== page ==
Step #3: Karaoke Time!

Once we had a Recorder that could upload files, it became both obvious and necessary that we put together some sort of online sing-a-long hack.

What Karaoke setup would be complete without a bouncing ball? Well, luckily enough someone wrote a JQuery plugin to do just that. Sure it's marked as alpha code and a little buggy, but it gets the job done enough for a quick hack.

All we needed to do was put in the correct annotation tags for the lyrics and tie it all together with a little bit o' Javascript. For those that haven't used HTML5 Audio tags before, they are dead simple to create.

Here's our code for loading the sound for each caroller. We use JQuery to bind the event that tells us the audio is ready to play so we know we can show our carollers:

caroller.sound = new Audio();
$(caroller.sound).bind('canplaythrough',function() {
       if(!caroller.loaded && --loadingcnt == 0) {
      caroller.loaded = true; 
caroller.sound.src = ? ogg : mp3;

This will create the new audio tag, hide our carollers, add a callback to show our carollers if we're done loading, set the source file based on which audio format our browser supports using Modernizr, and then calling load() to start loading the file.

We then just play our music track and all our carollers at the same time (muting any that aren't checked) and bingo - instant online Karaoke!

Check out our sample site at (Best in Chrome)

Some Notes

First, synchronizing a whole bunch of HTML5 Audio streams with Flash audio playback is a little hit-or-miss. This sort of thing will get a lot easier to control precisely if and when the Audio Data API becomes standardized, for the time being doing the audio mixing manually in Flash would probably be the way to go if my life (or startup) depended on it.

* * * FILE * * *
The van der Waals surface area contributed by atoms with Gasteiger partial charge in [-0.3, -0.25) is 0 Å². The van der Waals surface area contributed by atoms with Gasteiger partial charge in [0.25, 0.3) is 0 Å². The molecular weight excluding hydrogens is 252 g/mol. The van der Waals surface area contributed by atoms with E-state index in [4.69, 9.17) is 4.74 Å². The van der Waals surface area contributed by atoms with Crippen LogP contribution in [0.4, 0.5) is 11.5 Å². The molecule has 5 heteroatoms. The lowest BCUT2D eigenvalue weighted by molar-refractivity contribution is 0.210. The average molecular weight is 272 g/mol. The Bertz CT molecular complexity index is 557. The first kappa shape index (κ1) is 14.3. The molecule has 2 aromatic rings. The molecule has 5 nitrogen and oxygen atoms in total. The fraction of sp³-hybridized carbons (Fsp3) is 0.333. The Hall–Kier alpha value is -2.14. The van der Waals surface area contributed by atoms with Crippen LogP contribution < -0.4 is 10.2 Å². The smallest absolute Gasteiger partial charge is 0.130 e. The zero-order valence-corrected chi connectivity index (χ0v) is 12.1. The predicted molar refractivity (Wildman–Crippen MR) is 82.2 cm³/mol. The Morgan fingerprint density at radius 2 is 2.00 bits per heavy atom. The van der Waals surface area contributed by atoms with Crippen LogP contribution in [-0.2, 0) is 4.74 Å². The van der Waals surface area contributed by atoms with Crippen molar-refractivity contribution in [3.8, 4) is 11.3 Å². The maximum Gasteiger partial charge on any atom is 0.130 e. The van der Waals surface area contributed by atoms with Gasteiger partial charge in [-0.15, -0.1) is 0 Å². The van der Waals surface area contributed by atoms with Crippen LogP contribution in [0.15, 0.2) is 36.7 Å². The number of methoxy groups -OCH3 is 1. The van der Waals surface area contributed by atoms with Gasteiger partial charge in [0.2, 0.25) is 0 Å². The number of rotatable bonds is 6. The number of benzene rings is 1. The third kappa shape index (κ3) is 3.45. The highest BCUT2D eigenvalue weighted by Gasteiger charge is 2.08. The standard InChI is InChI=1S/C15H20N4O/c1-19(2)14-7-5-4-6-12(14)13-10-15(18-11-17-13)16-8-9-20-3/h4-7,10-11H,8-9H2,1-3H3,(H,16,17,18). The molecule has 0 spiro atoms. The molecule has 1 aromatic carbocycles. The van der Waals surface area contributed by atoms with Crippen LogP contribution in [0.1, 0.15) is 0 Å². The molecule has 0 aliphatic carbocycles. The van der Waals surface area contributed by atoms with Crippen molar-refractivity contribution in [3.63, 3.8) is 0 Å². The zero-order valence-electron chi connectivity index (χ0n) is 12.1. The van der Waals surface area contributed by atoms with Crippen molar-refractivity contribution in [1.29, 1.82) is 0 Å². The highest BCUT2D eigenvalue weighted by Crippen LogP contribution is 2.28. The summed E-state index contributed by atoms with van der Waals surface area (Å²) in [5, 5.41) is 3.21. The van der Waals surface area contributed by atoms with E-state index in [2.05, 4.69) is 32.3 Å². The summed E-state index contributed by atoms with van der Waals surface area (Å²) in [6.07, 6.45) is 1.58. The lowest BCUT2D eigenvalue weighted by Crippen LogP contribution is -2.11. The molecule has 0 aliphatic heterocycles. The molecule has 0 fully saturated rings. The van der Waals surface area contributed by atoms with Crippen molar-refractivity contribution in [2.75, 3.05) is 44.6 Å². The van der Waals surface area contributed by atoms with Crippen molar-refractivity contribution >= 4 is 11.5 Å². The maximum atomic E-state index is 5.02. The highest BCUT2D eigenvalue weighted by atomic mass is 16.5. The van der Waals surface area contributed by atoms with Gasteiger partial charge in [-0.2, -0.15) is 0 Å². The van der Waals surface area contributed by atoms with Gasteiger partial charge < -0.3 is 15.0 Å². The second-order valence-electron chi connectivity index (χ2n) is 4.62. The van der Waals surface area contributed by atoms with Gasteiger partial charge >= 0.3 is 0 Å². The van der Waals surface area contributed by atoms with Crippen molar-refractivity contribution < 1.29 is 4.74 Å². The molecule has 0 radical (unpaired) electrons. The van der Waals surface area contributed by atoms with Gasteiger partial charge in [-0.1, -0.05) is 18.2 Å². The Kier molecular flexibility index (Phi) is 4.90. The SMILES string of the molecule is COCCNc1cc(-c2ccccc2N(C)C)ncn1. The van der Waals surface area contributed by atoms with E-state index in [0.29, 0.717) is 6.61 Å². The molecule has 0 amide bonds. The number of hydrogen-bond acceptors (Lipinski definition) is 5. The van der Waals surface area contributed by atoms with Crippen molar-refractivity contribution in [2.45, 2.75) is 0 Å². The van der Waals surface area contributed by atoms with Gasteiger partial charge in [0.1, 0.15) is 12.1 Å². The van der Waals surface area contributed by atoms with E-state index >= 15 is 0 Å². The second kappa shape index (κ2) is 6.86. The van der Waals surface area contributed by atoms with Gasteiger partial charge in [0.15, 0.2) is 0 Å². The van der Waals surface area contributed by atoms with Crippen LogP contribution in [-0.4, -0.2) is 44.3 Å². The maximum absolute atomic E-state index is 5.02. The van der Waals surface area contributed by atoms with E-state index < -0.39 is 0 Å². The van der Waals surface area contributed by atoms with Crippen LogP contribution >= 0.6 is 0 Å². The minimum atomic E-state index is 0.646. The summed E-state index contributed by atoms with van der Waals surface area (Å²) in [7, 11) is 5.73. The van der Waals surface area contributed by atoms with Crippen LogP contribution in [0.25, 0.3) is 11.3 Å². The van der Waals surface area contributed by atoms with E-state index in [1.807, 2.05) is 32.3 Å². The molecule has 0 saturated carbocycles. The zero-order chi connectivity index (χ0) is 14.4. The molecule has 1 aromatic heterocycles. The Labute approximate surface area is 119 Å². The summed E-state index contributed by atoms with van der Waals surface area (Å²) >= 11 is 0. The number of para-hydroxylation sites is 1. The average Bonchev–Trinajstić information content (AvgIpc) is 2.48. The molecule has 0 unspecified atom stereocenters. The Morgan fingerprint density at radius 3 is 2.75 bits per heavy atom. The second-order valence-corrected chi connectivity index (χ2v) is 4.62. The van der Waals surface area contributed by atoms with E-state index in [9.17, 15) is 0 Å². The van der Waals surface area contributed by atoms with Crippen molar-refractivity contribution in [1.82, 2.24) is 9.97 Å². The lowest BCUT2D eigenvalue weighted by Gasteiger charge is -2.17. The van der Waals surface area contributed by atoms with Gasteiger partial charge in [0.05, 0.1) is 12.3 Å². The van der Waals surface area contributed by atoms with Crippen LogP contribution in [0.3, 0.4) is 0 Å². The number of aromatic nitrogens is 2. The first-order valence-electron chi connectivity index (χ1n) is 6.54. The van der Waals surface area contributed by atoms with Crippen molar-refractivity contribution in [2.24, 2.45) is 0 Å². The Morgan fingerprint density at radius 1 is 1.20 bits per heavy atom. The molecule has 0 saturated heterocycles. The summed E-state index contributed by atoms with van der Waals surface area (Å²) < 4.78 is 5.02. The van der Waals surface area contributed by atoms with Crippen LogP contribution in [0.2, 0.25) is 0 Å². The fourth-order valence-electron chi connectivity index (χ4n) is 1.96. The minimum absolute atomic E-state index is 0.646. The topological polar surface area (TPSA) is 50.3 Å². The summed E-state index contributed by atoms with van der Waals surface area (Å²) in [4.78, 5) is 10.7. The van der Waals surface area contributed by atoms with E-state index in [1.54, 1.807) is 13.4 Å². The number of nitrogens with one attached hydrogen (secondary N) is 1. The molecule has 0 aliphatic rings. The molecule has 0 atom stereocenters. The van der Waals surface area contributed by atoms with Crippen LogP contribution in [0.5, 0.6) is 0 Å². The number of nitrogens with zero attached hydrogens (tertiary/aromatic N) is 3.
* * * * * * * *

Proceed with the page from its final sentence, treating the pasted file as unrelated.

Secondly, since we're storing and transmitting raw WAV data in the recorder, you need to be wary of the length you allow users to record. The amount of storage is equal to:

Samples per second * bytes per sample * seconds recorded

Flash uses 8-byte floats to store the data, so at 22khz a 30 second clip would be:

22000 * 8 * 30 = Approx 5MB

When the file is converted to a WAV we use 16bits to represent the data, so that comes down to 1.25 MB for uploading.

5MB in memory and 1.25 MB to transmit isn't the end of the world, but if you try to use this for recording longer amounts of audio you're going to run into some problems. You'll want to use one of the existing solutions for streaming data that gets the bitrate way down.

Bonus: Fun with Sox

Audio recorded from user microphones is of drastically varying quality, so one tool that comes in handy is SoX - the (aptly) self-proclaimed Swiss Army knife of sound processing programs. SoX let's you remove noise based on a noise profile and trim audio to remove silences along with a host of other operations and since it works from the command line it's relatively easy to integrate into your backend architecture.

Here's a simple command for removing noise via the command line. You can adjust the 0.3 reduction amount and you'll need a noise profile file - you can use the beginning of the sound file or record one separately:

sox filename new_filename noisered noise_profile_file 0.3 norm vad reverse vad reverse